Jesus knew they came for the show. He knew they wanted to be defined and valued by their proximity to the sparkle and glitter. He knew they would define him by what he could deliver, and they would turn on him once he did not. 

So Jesus showed them who he was.

He gave them bread. Then he offered life. 

Approaching the bread and circuses world in which we live believing we can find who we are and what we long for from it is asking for food that will not last. Yet this is where we live, so how do we find the balance between living there and gaining our value there?

Drawing near to Christ, the Jesus who was born in a feeding area and lived moving toward a cross, is our touchpoint. The Christ of loaves and fishes and water and wine is beautiful and generous and abundant, but this was not his daily life. Jesus didn’t materialize fish and fries for his disciples at every meal. His presence was the bread of life, not his miracles. 

When we gain our identity through proximity to his humble life rather than a shiny show, we can learn to manage that show as a helpful tool but not as our main source of nutrition.

The world this year seems to have grown both closer and lonelier. More people than ever long for acceptance in another’s space without conditions attached. We haven’t been in others’ space much, and when we have, we wonder if the wrong word or opinion might sever the relationship.

Interpersonal strains, writ large by how much we’ve been in the same space for so long together, have brought more of us to the point of recognizing that we need love for who we are, even when we are at our worst.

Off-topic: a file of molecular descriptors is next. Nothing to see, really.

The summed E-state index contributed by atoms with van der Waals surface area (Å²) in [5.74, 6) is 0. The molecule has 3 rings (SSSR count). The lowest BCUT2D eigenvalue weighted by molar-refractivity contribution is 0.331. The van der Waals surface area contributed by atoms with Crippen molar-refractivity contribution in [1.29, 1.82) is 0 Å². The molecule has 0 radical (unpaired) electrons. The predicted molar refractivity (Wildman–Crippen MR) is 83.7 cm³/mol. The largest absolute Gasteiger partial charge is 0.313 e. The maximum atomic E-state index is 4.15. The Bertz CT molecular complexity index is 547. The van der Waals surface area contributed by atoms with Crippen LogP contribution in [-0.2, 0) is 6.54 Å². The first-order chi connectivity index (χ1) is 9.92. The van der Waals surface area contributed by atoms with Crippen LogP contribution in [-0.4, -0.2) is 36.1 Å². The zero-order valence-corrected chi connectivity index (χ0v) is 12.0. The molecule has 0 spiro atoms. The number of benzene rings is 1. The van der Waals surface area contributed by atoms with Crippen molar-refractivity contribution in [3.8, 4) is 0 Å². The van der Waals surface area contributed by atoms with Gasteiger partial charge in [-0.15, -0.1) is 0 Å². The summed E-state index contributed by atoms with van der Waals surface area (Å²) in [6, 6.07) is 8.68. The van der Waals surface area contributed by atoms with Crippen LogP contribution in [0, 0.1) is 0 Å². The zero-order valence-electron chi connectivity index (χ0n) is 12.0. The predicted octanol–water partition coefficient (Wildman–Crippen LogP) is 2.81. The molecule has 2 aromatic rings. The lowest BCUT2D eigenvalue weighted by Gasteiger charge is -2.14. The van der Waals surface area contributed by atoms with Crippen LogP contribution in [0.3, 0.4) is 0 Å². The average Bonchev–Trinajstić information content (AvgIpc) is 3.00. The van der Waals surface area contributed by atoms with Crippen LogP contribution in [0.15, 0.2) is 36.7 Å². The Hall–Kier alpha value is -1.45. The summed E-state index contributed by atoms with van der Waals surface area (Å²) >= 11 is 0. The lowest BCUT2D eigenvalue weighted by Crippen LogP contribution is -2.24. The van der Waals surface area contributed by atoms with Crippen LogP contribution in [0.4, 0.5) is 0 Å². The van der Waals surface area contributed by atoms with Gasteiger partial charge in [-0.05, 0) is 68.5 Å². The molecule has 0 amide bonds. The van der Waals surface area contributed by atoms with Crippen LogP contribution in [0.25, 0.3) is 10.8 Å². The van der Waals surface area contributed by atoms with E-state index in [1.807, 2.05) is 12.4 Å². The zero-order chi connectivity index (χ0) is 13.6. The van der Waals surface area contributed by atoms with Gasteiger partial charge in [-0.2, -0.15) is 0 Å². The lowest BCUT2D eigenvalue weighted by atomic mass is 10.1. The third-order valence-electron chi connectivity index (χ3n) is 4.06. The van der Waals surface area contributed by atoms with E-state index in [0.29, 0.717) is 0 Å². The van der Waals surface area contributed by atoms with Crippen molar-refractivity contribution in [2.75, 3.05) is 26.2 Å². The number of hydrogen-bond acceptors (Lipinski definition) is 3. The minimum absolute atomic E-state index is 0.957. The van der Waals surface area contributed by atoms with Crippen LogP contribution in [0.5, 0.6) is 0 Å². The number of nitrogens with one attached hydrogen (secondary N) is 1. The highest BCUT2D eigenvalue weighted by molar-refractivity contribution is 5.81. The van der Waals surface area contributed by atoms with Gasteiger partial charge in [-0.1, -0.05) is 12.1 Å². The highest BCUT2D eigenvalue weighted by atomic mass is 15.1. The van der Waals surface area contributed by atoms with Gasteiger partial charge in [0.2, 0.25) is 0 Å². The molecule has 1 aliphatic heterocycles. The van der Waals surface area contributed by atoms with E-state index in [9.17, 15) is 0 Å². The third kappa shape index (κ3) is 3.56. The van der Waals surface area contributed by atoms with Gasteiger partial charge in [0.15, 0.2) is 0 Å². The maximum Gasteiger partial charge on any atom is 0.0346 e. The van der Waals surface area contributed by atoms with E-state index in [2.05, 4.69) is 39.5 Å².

Jesus offers to fill those hungers that nothing else can. The miracles of feeding 5000 aren’t about food. They’re about love. Abundant, magnificent, extravagant love that knows no bounds of physical reality that would count loaves and fishes and find them not enough. The miracles are about filling our hearts with the bread we need—the nearness of a savior whose love can’t be put in a box of opinion, dogma, or party.

It can, however, be put in an animal trough. It can come blazing hot on a winter’s night, lighting up our hearts and filling them with food that will endure for eternal life. 

It’s that food that grounds me when I launch into the world around me where identity and love can be bought for a large enough following. We do need daily food. It’s not a bad thing. It’s fine and good to work for. But it’s not the same thing as eternal food. We cannot confuse the two.